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With thee in murder. Yes, my sins did help
To crush down to the ground this lovely plant.
Oh, noblest youth that ever yet was born!
Sweetest and best, gentlest and bravest spirit,
That ever blest the world ! Wretch that I am,
Who saw that noble spirit swell and rise
Above the narrow limits that confin'd it,
Yet never was by all thy virtues won
To do thee justice, and reveal the secret,
Which, timely known, had rais'd thee far above
The villain's snare. Oh! I am punish'd now!
These are the hairs that should have strew'd the

ground,
And not the locks of Douglas.

[Tears his hair, and throws himself upon the body of

Douglas. Lord R. I know thee now : “ thy boldness I forgive:

My crest is fallen.” For thee I will appoint A place of rest, if grief will let thee rest. I will reward, altho' I cannot punish. Curs’d, curs'd Glenalvon, he escap'd too well, 770 Tho' slain and baffled by the hand he hated. Foaming with rage and fury to the last, Cursing his conqueror, the felon died.

Enter ANNA.

Anna. My lord ! My lord !
Lord R. Speak: I can hear of horror.
Anna. Horror, indeed!
Lord R. Matilda ?

Anna. Is no more :
She ran, she flew like lightning up the hill,
Nor halted till the precipice she gain’d, 780
Beneath whose low'ring top the river falls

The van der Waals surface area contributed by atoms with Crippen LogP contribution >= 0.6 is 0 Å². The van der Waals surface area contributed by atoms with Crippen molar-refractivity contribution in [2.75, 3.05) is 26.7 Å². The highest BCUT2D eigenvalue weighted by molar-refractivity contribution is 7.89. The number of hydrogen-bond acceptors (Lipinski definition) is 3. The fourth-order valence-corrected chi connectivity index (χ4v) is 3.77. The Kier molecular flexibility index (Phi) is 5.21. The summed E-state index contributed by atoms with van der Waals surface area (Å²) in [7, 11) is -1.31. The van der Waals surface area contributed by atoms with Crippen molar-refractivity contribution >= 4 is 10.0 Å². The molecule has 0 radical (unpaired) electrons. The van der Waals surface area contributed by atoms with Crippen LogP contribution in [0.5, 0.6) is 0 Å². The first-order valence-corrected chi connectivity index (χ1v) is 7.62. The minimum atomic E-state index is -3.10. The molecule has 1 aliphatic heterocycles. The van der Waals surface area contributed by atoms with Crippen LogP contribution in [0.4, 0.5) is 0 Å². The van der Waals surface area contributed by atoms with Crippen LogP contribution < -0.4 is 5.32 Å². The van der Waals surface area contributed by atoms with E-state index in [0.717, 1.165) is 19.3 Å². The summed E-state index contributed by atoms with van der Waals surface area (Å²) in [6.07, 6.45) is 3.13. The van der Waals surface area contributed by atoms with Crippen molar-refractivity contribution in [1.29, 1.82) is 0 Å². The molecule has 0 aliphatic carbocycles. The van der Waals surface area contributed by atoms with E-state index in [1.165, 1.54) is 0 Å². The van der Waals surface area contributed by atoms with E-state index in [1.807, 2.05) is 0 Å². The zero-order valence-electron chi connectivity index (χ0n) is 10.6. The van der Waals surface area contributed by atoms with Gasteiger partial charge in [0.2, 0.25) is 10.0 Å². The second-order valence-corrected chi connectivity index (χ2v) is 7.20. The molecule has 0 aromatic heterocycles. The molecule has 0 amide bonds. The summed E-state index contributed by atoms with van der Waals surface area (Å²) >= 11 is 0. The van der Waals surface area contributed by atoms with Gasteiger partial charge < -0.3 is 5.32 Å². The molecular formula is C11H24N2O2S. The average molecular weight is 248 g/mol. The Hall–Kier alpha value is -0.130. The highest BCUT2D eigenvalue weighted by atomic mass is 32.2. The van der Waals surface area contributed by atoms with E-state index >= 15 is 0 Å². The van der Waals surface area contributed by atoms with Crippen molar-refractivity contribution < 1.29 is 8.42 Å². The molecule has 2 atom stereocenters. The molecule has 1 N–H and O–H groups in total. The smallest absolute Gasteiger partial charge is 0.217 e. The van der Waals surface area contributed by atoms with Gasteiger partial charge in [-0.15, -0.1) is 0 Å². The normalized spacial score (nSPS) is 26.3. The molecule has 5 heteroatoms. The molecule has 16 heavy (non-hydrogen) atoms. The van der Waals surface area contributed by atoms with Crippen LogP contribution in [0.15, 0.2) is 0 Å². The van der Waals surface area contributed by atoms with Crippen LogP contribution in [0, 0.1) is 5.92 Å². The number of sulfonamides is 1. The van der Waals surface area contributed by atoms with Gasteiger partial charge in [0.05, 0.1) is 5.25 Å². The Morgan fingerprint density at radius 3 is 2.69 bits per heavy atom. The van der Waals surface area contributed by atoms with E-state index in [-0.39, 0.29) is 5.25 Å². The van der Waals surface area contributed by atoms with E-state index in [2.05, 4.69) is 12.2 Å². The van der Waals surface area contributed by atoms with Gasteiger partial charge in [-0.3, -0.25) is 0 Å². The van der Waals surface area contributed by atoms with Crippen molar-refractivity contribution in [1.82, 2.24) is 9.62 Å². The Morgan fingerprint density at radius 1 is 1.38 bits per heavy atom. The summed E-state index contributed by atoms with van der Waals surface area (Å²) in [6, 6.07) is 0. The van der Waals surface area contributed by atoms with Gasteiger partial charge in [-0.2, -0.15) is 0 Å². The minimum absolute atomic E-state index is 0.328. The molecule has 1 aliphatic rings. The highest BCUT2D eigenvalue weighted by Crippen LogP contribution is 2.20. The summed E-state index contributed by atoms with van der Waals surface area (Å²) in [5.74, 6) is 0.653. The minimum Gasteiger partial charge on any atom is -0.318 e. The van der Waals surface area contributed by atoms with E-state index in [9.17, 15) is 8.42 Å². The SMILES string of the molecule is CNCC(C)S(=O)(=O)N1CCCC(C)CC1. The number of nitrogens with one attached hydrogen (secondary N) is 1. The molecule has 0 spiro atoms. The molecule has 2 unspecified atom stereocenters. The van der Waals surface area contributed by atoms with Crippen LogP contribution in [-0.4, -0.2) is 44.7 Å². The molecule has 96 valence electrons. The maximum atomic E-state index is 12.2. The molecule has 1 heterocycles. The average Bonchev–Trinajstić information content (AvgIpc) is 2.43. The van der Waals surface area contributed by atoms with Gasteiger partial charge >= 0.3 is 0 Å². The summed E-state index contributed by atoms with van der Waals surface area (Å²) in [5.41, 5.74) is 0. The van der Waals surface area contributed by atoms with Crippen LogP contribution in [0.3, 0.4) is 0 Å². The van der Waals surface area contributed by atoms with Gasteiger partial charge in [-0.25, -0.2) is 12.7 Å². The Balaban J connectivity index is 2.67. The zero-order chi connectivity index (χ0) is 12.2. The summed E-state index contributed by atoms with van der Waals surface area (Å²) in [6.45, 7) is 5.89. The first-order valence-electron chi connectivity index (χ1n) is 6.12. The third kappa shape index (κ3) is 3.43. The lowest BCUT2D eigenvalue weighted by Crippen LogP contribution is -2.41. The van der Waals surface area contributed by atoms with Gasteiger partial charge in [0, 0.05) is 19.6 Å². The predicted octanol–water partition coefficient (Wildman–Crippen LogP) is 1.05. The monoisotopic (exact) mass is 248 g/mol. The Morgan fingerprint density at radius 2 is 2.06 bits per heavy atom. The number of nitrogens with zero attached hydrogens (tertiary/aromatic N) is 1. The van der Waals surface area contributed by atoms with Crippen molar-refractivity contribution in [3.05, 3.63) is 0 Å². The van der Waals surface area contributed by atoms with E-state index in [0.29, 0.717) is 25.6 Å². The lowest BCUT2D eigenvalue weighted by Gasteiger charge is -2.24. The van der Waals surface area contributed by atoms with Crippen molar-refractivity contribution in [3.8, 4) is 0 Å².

Ingulph'd in rifted rocks : thither she came,
As fearless as the eagle lights upon it,
And headlong downl-

Lord R. 'Twas I alas! 'twas I
That fill'd her breast with fury; drove her down
The precipice of death! Wretch that I am !

Anna. Oh, had you seen her last despairing look!
Upon the brink she stood, and cast her eyes
Down on the deep: then lifting up her head
And her white hands to Heaven, seeming to say,
Why am I forc'd to this ? she plung’d herself
Into the empty air.

Lord R. I will not vent, In vain complaints, the passion of my soul, Peace in this world I never can enjoy. "These wounds the gratitude of Randolph gave ; They speak aloud, and with the voice of fate Denounce my doom. I am resolv’d." I'll go Straight to the battle, where the man that makes 800 Me turn aside must threaten worse than death. Thou, faithful to thy mistress, take this ring, Full warrant of my power.

Let

every rite With cost and pomp upon their funerals wait: For Randolph hopes he never shall return. [Exeunt. EPILOGUE.

Sadly he

An Epilogue I ask'd; but not one word Our bard will write. He vows 'tis most absurd With comic wit to contradict the strain Of tragedy and make your sorrows vain.

says, that pity is the best, And noblest passion of the human breast : For when its sacred streams the heart o'er-flow, In gushes pleasure with the tide of woe; And when its waves retire, like those of Nile, They leave behind him such a golden soil, That there the virtues without culture grow, There the sweet blossoms of affection blow. These were his words; void of delusive art, I felt them: for he spoke them from his heart. Nor will I now attempt, with witty folly, To chase away celestial melancholy.

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